Choose the “RIGHT” Presentation type… Ballroom, Boardroom or Classroom

A Ballroom audience A Classroom Audience

     One of the biggest problems dealing with the success rates of presentations has to do with matching the audience with the correct presentation style. There really are different styles of presentations and most presenters tend to mismatch their presentation with the audience they are presenting to. According to Dr. Andrew Abela in his book Advanced Presentations by Design, matching audiences with the correct presentation type results from knowing the motivations of your audience. Most “ballroom” presentations consist of an audience whose motivation for attendance and attention is low and reading text on a slide even lower. These audiences need to have a presentation that is high energy, visual and interactive. The accompanying support technology (PowerPoint) needs to consist of high amounts of imagery and other “attention grabbing” elements such as videos, color and animation. If you ask a “ballroom” audience to watch a “boardroom” presentation, chances are you’ll lose your audience. Boardroom audiences have a higher motivation to “read” text on a PowerPoint slide; “ballroom” audiences won’t.

A Boardroom

     When you use text in a “boardroom” presentation, make sure you don’t “bullet point” your audience to death. Expert David Paradi recommends turning text (or bullet points) into visuals that will quicken understanding since audiences learn quicker through visuals than reading text. Use charts, graphs, tables and diagrams to create more “visual” slides. If you absolutely have to use large amounts of text in your slide presentation, expert Bruce Gabrielle recommends creating “selective reading blocks” in place of bullet pointed lists. Designing selective reading blocks allows for both quick scanning and deep reading. The final presentation type we’re dealing with involves “Classroom” presentations and they need to be a combination of ballroom and boardroom presentations based on the level of audience / class to whom you’re delivering a presentation. Prior demographic analysis of each “class” is essential for success of each presentation. Bottom line, if both you and your presentation are going to be successful, you have to know to what audience you’re presenting and what type of presentation you need to deliver.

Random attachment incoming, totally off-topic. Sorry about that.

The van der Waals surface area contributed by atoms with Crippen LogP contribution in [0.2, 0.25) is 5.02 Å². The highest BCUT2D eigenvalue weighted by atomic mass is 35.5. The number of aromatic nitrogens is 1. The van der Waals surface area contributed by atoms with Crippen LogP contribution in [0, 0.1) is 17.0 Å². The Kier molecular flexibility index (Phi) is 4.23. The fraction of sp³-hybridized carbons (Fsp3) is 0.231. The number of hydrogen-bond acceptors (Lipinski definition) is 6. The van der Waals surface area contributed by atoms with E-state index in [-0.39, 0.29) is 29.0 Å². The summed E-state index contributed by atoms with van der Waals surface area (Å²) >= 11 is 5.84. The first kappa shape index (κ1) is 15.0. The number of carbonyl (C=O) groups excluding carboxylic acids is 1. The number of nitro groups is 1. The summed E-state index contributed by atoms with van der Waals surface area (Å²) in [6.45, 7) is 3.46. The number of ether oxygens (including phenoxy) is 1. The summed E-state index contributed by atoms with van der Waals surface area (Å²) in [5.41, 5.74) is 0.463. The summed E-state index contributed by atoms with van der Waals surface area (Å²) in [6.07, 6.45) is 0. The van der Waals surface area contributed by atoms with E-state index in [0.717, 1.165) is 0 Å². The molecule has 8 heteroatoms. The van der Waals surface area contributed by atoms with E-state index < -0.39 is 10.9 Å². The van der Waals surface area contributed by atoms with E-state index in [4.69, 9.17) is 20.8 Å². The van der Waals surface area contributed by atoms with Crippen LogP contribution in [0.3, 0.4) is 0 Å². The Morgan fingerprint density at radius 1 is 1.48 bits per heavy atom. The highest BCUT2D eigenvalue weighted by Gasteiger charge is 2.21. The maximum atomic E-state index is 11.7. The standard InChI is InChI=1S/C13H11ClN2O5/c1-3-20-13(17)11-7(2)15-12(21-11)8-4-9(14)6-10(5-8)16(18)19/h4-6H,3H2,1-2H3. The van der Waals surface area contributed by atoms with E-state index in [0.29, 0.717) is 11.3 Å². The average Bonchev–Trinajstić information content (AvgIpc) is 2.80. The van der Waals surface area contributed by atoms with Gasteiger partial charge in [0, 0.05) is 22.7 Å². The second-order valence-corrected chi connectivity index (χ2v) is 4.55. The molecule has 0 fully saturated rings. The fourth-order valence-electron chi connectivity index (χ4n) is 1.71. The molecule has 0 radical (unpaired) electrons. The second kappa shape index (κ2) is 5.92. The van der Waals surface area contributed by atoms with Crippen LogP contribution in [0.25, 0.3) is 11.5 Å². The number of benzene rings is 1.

Until next time…

Welcome to Presentations That Sing!

Welcome to a new blog concentrating on issues involved with Designing and Delivering “Presentations That Sing”. The purpose of this blog is to discuss varied elements that contribute to the success of any presentation— message development, platform delivery and support technology (PowerPoint). Check here regularly for the latest information and techniques that can improve your next presentation! Make sure to visit my sites at: www.johnfallonpresents.com and www.ppt4teachers.com for information on hiring me as your next keynote speaker / breakout session leader or PPT trainer / instructor.